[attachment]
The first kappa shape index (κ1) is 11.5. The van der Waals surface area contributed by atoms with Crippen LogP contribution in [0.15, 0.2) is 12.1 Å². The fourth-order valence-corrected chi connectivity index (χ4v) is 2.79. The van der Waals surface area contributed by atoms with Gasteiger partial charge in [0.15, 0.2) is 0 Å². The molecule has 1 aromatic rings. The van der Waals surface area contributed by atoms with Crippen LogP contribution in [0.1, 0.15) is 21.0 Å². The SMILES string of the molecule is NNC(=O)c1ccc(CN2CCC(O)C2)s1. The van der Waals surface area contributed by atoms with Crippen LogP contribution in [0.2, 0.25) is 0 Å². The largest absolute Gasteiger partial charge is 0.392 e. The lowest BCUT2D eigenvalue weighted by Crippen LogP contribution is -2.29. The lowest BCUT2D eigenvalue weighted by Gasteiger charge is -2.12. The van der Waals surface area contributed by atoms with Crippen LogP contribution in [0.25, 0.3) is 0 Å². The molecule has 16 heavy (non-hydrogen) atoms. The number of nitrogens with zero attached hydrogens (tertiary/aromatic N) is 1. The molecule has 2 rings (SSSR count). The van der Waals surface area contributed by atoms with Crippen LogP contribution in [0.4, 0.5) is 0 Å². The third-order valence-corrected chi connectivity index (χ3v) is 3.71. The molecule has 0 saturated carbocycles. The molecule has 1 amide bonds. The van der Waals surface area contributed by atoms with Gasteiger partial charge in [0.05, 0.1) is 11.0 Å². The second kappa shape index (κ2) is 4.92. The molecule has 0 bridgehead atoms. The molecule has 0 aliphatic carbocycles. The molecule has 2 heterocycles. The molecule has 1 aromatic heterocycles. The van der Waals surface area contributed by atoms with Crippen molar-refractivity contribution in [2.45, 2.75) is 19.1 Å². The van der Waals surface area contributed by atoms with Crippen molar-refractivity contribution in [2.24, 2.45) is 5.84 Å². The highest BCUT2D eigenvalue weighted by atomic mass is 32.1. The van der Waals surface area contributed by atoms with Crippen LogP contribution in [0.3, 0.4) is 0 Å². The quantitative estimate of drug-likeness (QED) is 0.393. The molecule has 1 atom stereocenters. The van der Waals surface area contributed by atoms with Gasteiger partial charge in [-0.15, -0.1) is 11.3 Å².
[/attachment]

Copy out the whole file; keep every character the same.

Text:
The first kappa shape index (κ1) is 11.5. The van der Waals surface area contributed by atoms with Crippen LogP contribution in [0.15, 0.2) is 12.1 Å². The fourth-order valence-corrected chi connectivity index (χ4v) is 2.79. The van der Waals surface area contributed by atoms with Gasteiger partial charge in [0.15, 0.2) is 0 Å². The molecule has 1 aromatic rings. The van der Waals surface area contributed by atoms with Crippen LogP contribution in [0.1, 0.15) is 21.0 Å². The SMILES string of the molecule is NNC(=O)c1ccc(CN2CCC(O)C2)s1. The van der Waals surface area contributed by atoms with Crippen LogP contribution in [0.2, 0.25) is 0 Å². The largest absolute Gasteiger partial charge is 0.392 e. The lowest BCUT2D eigenvalue weighted by Crippen LogP contribution is -2.29. The lowest BCUT2D eigenvalue weighted by Gasteiger charge is -2.12. The van der Waals surface area contributed by atoms with Crippen LogP contribution in [0.25, 0.3) is 0 Å². The molecule has 16 heavy (non-hydrogen) atoms. The number of nitrogens with zero attached hydrogens (tertiary/aromatic N) is 1. The molecule has 2 rings (SSSR count). The van der Waals surface area contributed by atoms with Crippen LogP contribution in [0.4, 0.5) is 0 Å². The third-order valence-corrected chi connectivity index (χ3v) is 3.71. The molecule has 0 saturated carbocycles. The molecule has 1 amide bonds. The van der Waals surface area contributed by atoms with Gasteiger partial charge in [0.05, 0.1) is 11.0 Å². The second kappa shape index (κ2) is 4.92. The molecule has 0 bridgehead atoms. The molecule has 0 aliphatic carbocycles. The molecule has 2 heterocycles. The molecule has 1 aromatic heterocycles. The van der Waals surface area contributed by atoms with Crippen molar-refractivity contribution in [2.45, 2.75) is 19.1 Å². The van der Waals surface area contributed by atoms with Crippen molar-refractivity contribution in [2.24, 2.45) is 5.84 Å². The highest BCUT2D eigenvalue weighted by atomic mass is 32.1. The van der Waals surface area contributed by atoms with Crippen LogP contribution in [0.3, 0.4) is 0 Å². The quantitative estimate of drug-likeness (QED) is 0.393. The molecule has 1 atom stereocenters. The van der Waals surface area contributed by atoms with Gasteiger partial charge in [-0.15, -0.1) is 11.3 Å².